Let Them Eat Cake
Dry, Instant and Compressed Yeast

Dry cake

A friend gave me a recipe for honey bun cake, and also a finished cake.   Hers was so moist it seemed almost wet, but when I made one it was like a typical packaged cake, rather dry.   Also, hers seemed bumpy on top, whereas mine was smooth.     My question is - would baking it for a shorter time help?  Or maybe a lower temperature?   Or does overmixing affect the moistness?   I couldn't believe that with 1 cup of sour cream and 1/3 cup of honey added to a packaged mix, it could be so dry!


The first question I would have is how old was the finished cake that she gave you.  Honey is hygroscopic, meaning it is able to pull moisture out of the atmosphere.  A cake made with honey may seem dry immediately upon leaving the oven, but over time will absorb moisture from the air.

Some of the variation in quality may be explained, as you suggest, by over-mixing although it sounds like you were altering a standard cake mix.  Makers of cake mixes choose the flour they use and other ingredients to minimize the effects of mixing the batter more than necessary.

In scratch baking, if you use an all-purpose flour and mix it too much, you encourage the formation of glutens which will change the texture and rise of the cake.  It is always preferable to use cake or low protein flour, if possible, and always mix just the minimum time needed to thorougly blend the ingredients.  That is why many cake recipes call for mixing the wet ingredients in one bowl and the dry in another, and then folding the dry into the wet, a third at a time.  This method makes it more difficult to over-mix.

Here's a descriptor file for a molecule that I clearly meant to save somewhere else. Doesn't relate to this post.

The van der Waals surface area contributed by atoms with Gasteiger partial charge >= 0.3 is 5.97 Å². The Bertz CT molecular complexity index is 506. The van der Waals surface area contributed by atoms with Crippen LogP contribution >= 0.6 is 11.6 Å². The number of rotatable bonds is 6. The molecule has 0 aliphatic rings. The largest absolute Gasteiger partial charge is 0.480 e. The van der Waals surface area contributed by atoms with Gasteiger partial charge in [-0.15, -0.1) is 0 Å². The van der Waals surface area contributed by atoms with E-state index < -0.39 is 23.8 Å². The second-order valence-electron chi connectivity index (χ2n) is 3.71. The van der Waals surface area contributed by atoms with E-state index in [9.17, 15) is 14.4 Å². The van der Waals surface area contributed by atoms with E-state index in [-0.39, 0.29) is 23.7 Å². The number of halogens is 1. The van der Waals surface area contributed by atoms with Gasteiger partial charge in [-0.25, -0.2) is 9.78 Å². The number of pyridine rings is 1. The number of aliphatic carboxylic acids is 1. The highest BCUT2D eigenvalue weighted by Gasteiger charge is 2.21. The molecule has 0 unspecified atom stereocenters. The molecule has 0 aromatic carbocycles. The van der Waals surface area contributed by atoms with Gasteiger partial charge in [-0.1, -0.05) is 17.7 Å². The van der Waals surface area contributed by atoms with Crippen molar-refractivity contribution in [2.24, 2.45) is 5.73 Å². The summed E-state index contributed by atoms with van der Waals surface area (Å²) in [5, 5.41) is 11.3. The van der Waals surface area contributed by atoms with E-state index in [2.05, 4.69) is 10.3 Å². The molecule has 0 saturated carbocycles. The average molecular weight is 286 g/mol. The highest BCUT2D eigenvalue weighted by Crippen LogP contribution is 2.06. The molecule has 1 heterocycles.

It is hard to say whether cooking the cake for a shorter time would help.  The best way to know if a cake is done is to test for doneness by inserting a toothpick into the center and pulling it back out.  If it is wet, the cake is likely not done (with the exception of lava cakes which are intentionally undercooked in the middle).  With the altered ingredients, the toothpick might still appear to be a bit wet, but if there are cake crumbs adhered to it, as well, it is probably done, or near to done.

As for oven temperature, the rough appearance of your friend's cake suggests that it may have been cooked at a higher then usual temperature, either because the recipe says to do so, or because her oven runs a bit hot.  Too hot an oven will cause the outside of the cake to set well before the inside has finished expanding.  The result is a cake that is uneven, that swells in the middle or that cracks.  It may also be that your oven runs a bit colder than the set temperature.

Actually, my guess (without having seen or tried the actual recipe) is that your cake may have been a bit over-cooked, but is likely closer to the correct result.

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